Posted Dec 20, 2007 01:35 am CST
In an apparent escalation of an ongoing effort to police companies that misclassify employees as independent contractors, two California agencies have announced joint litigation against two janitorial companies that send workers to restaurants in multiple counties.
In the first lawsuits resulting from a coordinated effort by Jerry Brown, the state attorney general, and the state Labor and Workforce Development Agency, the state has filed suit against Excell Cleaning and Building Services Inc. and MO Restaurant Cleaning Services of California Inc., alleging “flagrant” violation of labor laws requiring employees to be paid the minimum wage and overtime and provided with state-mandated breaks, among other issues. By coordinating on the cases, the two agencies can seek greater penalties against the defendant companies, if the suits are successful, according to the Los Angeles Times.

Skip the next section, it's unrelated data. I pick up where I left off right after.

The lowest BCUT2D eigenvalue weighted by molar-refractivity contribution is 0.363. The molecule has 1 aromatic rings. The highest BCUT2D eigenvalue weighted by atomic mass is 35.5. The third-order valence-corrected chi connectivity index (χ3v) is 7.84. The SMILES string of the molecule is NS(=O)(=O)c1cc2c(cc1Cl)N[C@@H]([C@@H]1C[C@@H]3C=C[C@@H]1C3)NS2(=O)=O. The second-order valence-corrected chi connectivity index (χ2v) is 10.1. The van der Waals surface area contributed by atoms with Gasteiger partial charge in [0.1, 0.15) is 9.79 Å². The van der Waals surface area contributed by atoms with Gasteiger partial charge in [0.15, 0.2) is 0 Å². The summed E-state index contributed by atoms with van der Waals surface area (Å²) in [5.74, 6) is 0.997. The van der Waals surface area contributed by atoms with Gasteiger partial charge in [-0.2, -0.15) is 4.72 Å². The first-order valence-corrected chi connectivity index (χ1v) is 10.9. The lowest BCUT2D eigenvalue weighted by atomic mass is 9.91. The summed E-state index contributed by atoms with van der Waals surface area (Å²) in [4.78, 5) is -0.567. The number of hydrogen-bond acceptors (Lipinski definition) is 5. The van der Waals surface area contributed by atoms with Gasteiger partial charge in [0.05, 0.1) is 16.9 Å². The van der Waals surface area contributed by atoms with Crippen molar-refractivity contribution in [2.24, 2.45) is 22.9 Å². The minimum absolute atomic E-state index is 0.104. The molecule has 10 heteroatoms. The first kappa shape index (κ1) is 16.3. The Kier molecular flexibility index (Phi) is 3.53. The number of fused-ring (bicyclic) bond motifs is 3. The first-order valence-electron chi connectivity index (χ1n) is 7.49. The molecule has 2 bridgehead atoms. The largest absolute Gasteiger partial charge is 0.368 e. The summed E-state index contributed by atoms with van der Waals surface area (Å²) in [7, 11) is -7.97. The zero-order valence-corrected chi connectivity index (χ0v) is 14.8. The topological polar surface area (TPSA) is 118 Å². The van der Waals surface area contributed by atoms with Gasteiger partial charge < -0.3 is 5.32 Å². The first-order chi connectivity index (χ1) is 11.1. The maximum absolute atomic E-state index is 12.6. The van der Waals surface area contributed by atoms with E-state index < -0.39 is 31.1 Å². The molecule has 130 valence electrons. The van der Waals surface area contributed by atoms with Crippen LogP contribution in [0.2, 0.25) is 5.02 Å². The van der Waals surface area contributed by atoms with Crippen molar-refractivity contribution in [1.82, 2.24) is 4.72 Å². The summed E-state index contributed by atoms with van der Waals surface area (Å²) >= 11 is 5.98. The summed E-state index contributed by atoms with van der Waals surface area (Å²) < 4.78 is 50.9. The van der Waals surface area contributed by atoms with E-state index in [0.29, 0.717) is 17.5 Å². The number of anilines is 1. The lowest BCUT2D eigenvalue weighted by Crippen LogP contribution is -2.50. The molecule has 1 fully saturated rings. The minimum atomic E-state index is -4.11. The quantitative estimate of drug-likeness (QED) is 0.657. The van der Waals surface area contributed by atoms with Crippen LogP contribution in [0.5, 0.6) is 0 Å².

“In recent years, regulators in California and other states have stepped up oversight of companies that illegally classify delivery drivers, couriers, home care workers and other employees as independent contractors to dodge a number of workplace laws,” the newspaper explains. “Switching to the independent contractor model can save employers 30 percent to 40 percent in labor costs, allowing them to undercut competitors with conventional employees.”
As discussed in an earlier ABAJournal.com post about an unrelated case concerning delivery drivers, such cases can also pose significant issues for employers concerning the payment of social security taxes, unemployment and workers’ compensation benefits.